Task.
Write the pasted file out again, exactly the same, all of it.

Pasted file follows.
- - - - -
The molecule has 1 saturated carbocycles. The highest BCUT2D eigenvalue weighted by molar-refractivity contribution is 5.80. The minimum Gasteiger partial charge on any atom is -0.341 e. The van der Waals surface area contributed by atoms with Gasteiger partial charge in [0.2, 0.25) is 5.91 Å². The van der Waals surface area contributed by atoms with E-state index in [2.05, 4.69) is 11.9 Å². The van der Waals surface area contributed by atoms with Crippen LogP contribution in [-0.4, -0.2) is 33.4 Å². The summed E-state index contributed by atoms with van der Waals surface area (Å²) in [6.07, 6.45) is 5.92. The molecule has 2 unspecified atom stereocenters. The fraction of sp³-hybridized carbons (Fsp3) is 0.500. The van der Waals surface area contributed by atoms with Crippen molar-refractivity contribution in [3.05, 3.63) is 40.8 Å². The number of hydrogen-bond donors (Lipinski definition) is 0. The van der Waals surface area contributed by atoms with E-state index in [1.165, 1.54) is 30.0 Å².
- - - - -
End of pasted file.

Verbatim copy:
The molecule has 1 saturated carbocycles. The highest BCUT2D eigenvalue weighted by molar-refractivity contribution is 5.80. The minimum Gasteiger partial charge on any atom is -0.341 e. The van der Waals surface area contributed by atoms with Gasteiger partial charge in [0.2, 0.25) is 5.91 Å². The van der Waals surface area contributed by atoms with E-state index in [2.05, 4.69) is 11.9 Å². The van der Waals surface area contributed by atoms with Crippen LogP contribution in [-0.4, -0.2) is 33.4 Å². The summed E-state index contributed by atoms with van der Waals surface area (Å²) in [6.07, 6.45) is 5.92. The molecule has 2 unspecified atom stereocenters. The fraction of sp³-hybridized carbons (Fsp3) is 0.500. The van der Waals surface area contributed by atoms with Crippen molar-refractivity contribution in [3.05, 3.63) is 40.8 Å². The number of hydrogen-bond donors (Lipinski definition) is 0. The van der Waals surface area contributed by atoms with E-state index in [1.165, 1.54) is 30.0 Å².